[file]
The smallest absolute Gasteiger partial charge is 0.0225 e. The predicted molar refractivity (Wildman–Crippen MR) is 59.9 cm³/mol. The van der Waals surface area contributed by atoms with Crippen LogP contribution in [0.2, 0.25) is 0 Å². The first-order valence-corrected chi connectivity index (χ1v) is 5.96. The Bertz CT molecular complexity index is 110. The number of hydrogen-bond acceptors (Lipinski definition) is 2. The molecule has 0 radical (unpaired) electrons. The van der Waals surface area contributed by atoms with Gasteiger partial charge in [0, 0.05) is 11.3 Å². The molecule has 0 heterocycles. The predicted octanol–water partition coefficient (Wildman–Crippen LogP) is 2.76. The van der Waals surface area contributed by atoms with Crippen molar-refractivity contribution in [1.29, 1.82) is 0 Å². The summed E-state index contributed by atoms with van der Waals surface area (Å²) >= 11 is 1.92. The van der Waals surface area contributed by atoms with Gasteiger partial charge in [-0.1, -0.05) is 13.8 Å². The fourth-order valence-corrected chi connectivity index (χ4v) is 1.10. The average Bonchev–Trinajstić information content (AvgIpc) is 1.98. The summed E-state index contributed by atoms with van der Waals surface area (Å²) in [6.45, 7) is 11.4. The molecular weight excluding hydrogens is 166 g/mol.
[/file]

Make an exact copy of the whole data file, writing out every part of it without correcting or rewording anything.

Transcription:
The smallest absolute Gasteiger partial charge is 0.0225 e. The predicted molar refractivity (Wildman–Crippen MR) is 59.9 cm³/mol. The van der Waals surface area contributed by atoms with Crippen LogP contribution in [0.2, 0.25) is 0 Å². The first-order valence-corrected chi connectivity index (χ1v) is 5.96. The Bertz CT molecular complexity index is 110. The number of hydrogen-bond acceptors (Lipinski definition) is 2. The molecule has 0 radical (unpaired) electrons. The van der Waals surface area contributed by atoms with Gasteiger partial charge in [0, 0.05) is 11.3 Å². The molecule has 0 heterocycles. The predicted octanol–water partition coefficient (Wildman–Crippen LogP) is 2.76. The van der Waals surface area contributed by atoms with Crippen molar-refractivity contribution in [1.29, 1.82) is 0 Å². The summed E-state index contributed by atoms with van der Waals surface area (Å²) >= 11 is 1.92. The van der Waals surface area contributed by atoms with Gasteiger partial charge in [-0.1, -0.05) is 13.8 Å². The fourth-order valence-corrected chi connectivity index (χ4v) is 1.10. The average Bonchev–Trinajstić information content (AvgIpc) is 1.98. The summed E-state index contributed by atoms with van der Waals surface area (Å²) in [6.45, 7) is 11.4. The molecular weight excluding hydrogens is 166 g/mol.